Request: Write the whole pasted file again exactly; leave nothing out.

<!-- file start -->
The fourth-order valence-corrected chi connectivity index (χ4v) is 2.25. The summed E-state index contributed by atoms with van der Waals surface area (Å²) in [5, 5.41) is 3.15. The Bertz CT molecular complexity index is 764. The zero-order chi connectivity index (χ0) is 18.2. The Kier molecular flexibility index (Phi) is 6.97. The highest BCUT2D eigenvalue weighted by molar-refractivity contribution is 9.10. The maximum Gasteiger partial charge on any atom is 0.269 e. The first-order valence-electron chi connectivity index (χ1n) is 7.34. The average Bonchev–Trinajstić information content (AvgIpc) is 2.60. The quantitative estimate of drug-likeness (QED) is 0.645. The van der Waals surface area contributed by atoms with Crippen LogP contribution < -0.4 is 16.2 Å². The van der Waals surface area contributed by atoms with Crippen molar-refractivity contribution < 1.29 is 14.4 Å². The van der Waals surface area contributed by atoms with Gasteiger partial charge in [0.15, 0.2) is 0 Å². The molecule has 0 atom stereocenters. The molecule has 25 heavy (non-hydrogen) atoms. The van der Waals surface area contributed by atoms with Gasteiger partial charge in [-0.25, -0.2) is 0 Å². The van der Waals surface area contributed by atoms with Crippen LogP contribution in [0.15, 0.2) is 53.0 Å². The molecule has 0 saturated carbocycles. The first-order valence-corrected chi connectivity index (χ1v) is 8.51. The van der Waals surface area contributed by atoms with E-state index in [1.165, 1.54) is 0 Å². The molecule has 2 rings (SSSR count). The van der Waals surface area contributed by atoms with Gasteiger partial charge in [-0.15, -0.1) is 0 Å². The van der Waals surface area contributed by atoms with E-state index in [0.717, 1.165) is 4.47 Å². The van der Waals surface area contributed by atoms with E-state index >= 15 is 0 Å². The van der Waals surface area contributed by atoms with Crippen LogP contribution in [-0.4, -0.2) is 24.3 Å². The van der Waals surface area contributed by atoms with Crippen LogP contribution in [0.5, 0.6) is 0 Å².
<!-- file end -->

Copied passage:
The fourth-order valence-corrected chi connectivity index (χ4v) is 2.25. The summed E-state index contributed by atoms with van der Waals surface area (Å²) in [5, 5.41) is 3.15. The Bertz CT molecular complexity index is 764. The zero-order chi connectivity index (χ0) is 18.2. The Kier molecular flexibility index (Phi) is 6.97. The highest BCUT2D eigenvalue weighted by molar-refractivity contribution is 9.10. The maximum Gasteiger partial charge on any atom is 0.269 e. The first-order valence-electron chi connectivity index (χ1n) is 7.34. The average Bonchev–Trinajstić information content (AvgIpc) is 2.60. The quantitative estimate of drug-likeness (QED) is 0.645. The van der Waals surface area contributed by atoms with Crippen LogP contribution < -0.4 is 16.2 Å². The van der Waals surface area contributed by atoms with Crippen molar-refractivity contribution < 1.29 is 14.4 Å². The van der Waals surface area contributed by atoms with Gasteiger partial charge in [0.15, 0.2) is 0 Å². The molecule has 0 atom stereocenters. The molecule has 25 heavy (non-hydrogen) atoms. The van der Waals surface area contributed by atoms with Gasteiger partial charge in [-0.25, -0.2) is 0 Å². The van der Waals surface area contributed by atoms with Crippen LogP contribution in [0.15, 0.2) is 53.0 Å². The molecule has 0 saturated carbocycles. The first-order valence-corrected chi connectivity index (χ1v) is 8.51. The van der Waals surface area contributed by atoms with E-state index in [1.165, 1.54) is 0 Å². The molecule has 2 rings (SSSR count). The van der Waals surface area contributed by atoms with Gasteiger partial charge in [-0.15, -0.1) is 0 Å². The van der Waals surface area contributed by atoms with E-state index in [0.717, 1.165) is 4.47 Å². The van der Waals surface area contributed by atoms with E-state index >= 15 is 0 Å². The van der Waals surface area contributed by atoms with Crippen LogP contribution in [-0.4, -0.2) is 24.3 Å². The van der Waals surface area contributed by atoms with Crippen LogP contribution in [0.5, 0.6) is 0 Å².